Tomb Raider (review)

Mar 15, 2018

The new Lara Croft is an intelligent, robust young woman on a mission.

Tomb Raider

Grade: C+

Director: Roar Uthaug (The Wave)

Screenplay: Geneva Robertson-Dworet, Alastair Siddons

Cast: Alicia Vikander (Ex Machina), Dominic West (The Wire)

Rating: PG-13

Runtime: 1 hr 58 min

by John DeSando

“All myths are foundations of reality.” Lord Richard Croft (Dominic West)

The reality of the Lara Croft Tomb Raider franchise is that it is mediocre storytelling born of video gaming, whose heroine is a bright, resourceful young woman. Passing from Angelina Jolie is easy because Alicia Vikander, not as beautiful, is happily a serious intellectual with a curious mind and a healthy body that doesn’t dominate the screen.

In searching for her lost father, Richard, who had been searching for the tomb, this Lara is in the modern tradition of heroines searching for a parent (e.g., Logan, Wrinkle in Time). She also has the Indiana Jones Raiders of the Lost Ark archaeological bug taking her to the strange Japanese island, Yamatai that allows us to be drawn into a search for a mystical tomb of Japanese Queen of Death, Himiko.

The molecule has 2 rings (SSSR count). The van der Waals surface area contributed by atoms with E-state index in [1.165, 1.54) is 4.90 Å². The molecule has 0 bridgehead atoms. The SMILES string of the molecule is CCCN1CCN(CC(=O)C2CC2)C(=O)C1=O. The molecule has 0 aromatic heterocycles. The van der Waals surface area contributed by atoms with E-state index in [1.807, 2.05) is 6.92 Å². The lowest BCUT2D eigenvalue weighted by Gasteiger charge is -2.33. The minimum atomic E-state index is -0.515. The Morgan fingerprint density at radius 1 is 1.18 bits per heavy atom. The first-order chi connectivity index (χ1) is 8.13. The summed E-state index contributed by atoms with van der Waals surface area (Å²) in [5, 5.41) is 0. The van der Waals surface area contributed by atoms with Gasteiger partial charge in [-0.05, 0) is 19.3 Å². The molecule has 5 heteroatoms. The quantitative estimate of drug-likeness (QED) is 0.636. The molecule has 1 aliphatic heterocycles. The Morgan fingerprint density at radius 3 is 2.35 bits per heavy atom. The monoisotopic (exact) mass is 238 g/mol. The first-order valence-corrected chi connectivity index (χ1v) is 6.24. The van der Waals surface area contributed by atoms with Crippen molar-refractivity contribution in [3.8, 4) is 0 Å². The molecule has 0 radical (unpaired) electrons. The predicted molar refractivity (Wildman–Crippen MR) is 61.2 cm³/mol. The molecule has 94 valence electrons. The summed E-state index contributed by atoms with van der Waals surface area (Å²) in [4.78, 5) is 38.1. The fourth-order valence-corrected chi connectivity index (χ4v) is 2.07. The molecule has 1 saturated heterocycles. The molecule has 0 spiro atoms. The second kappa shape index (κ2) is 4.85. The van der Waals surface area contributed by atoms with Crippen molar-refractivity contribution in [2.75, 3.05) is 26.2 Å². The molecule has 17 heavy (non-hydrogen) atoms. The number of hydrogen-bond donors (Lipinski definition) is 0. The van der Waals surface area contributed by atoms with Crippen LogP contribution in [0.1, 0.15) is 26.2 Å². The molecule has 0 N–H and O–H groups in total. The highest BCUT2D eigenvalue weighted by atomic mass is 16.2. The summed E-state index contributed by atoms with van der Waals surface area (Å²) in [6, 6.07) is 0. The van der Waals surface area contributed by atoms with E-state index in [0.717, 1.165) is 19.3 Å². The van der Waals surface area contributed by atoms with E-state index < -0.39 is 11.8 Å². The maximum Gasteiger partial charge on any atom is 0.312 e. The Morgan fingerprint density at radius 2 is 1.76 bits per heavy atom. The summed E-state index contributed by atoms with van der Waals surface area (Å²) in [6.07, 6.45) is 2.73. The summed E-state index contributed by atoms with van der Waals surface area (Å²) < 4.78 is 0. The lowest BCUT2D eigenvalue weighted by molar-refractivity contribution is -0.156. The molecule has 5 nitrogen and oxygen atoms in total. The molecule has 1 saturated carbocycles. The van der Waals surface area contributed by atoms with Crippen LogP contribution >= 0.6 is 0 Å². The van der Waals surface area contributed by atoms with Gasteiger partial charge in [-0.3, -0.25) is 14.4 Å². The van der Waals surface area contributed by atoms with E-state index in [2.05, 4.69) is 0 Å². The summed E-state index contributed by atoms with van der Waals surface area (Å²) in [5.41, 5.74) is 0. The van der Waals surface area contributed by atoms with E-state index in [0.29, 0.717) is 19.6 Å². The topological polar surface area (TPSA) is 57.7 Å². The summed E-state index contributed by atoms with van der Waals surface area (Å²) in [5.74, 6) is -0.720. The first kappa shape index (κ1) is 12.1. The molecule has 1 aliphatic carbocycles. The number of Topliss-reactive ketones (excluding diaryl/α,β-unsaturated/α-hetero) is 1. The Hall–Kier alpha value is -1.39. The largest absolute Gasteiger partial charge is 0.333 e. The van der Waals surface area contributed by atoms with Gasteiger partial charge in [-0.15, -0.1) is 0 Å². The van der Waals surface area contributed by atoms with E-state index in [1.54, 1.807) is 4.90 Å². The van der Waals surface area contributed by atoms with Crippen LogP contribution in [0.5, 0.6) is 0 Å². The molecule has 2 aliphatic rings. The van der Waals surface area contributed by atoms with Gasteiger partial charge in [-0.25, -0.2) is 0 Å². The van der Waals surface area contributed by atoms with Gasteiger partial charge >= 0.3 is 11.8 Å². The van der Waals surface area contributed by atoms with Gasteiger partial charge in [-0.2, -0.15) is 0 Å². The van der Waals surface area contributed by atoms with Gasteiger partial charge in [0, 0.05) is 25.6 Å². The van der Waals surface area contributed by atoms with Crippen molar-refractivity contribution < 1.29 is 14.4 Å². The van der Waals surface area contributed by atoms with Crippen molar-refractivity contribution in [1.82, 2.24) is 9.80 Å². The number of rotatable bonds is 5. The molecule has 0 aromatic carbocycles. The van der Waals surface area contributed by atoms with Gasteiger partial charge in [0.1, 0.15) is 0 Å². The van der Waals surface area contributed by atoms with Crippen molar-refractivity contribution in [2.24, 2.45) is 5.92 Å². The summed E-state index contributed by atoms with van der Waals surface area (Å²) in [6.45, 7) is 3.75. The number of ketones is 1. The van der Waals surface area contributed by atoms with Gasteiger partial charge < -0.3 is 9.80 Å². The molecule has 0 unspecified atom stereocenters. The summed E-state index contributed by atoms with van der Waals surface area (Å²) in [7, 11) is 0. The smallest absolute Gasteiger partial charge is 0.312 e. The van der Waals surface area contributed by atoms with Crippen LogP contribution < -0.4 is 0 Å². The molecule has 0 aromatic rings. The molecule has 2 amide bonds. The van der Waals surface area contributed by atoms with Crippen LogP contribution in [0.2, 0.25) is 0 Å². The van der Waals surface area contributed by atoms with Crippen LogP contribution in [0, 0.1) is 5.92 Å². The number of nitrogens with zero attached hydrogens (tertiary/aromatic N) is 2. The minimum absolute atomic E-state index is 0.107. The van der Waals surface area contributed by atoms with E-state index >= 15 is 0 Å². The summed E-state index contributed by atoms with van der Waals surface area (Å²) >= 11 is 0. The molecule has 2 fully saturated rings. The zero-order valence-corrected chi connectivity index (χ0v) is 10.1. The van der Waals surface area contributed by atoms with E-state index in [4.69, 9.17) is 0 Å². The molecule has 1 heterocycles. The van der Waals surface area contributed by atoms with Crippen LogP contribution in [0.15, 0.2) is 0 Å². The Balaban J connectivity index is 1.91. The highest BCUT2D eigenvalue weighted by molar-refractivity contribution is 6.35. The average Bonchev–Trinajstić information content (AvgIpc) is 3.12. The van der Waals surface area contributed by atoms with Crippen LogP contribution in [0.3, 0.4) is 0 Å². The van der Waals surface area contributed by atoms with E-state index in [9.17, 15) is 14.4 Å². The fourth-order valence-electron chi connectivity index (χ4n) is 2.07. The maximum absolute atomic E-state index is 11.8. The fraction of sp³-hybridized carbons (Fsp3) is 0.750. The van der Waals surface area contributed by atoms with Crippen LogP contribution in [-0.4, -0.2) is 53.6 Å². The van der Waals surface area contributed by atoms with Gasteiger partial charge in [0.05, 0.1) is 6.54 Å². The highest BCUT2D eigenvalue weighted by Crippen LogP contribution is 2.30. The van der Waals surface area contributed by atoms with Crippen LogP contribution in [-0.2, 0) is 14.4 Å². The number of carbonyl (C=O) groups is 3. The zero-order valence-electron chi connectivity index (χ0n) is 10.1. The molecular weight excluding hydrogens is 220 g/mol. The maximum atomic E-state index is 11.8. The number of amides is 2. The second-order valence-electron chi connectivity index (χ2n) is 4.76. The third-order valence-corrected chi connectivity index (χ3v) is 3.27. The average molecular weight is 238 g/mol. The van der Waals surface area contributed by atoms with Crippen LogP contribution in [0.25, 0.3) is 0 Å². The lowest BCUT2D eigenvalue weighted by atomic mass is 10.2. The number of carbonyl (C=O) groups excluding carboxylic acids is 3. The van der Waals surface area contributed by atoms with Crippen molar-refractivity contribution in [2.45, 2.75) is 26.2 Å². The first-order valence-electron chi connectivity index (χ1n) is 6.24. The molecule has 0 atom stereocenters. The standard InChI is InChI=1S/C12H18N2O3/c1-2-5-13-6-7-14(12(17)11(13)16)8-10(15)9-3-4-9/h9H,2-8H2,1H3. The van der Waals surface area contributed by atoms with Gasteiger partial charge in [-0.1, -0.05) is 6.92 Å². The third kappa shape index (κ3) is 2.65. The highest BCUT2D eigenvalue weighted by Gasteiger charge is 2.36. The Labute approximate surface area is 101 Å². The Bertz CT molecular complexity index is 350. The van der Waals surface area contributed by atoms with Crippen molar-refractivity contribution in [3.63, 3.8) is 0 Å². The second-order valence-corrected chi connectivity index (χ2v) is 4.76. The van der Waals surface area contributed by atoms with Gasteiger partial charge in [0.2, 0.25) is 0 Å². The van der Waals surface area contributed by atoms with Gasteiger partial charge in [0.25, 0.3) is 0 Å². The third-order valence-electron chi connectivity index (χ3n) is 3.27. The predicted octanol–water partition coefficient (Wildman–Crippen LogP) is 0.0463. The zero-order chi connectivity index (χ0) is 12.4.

Lara is mostly serious, a salutary state given the sardonic talk of many characters in super hero films these days. However, she is no super hero, just a very athletic young woman whose prowess with her hands and feet is firmly established in the first sequence and played out in numerous set pieces. Yet she’s frequently beaten up and hardly invulnerable. The film has too-long a setup for her feistiness and her sadness at the seven-year absence of her father (see Wrinkle in Time for the consequences of leaving your child for a greater cause).

After her jumping and wrestling, the film has nothing new to add to the lore of tomb raiding so well exemplified by Harrison Ford and Brendan Fraser. It’s possible, however, that young viewers will enjoy the low-key characters in heavy CGI without demanding even more video-game non-sequiturs.

John DeSando, a Los Angeles Press Club first-place winner for National Entertainment Journalism, hosts WCBE’s It’s Movie Time and co-hosts Cinema Classics. Contact him at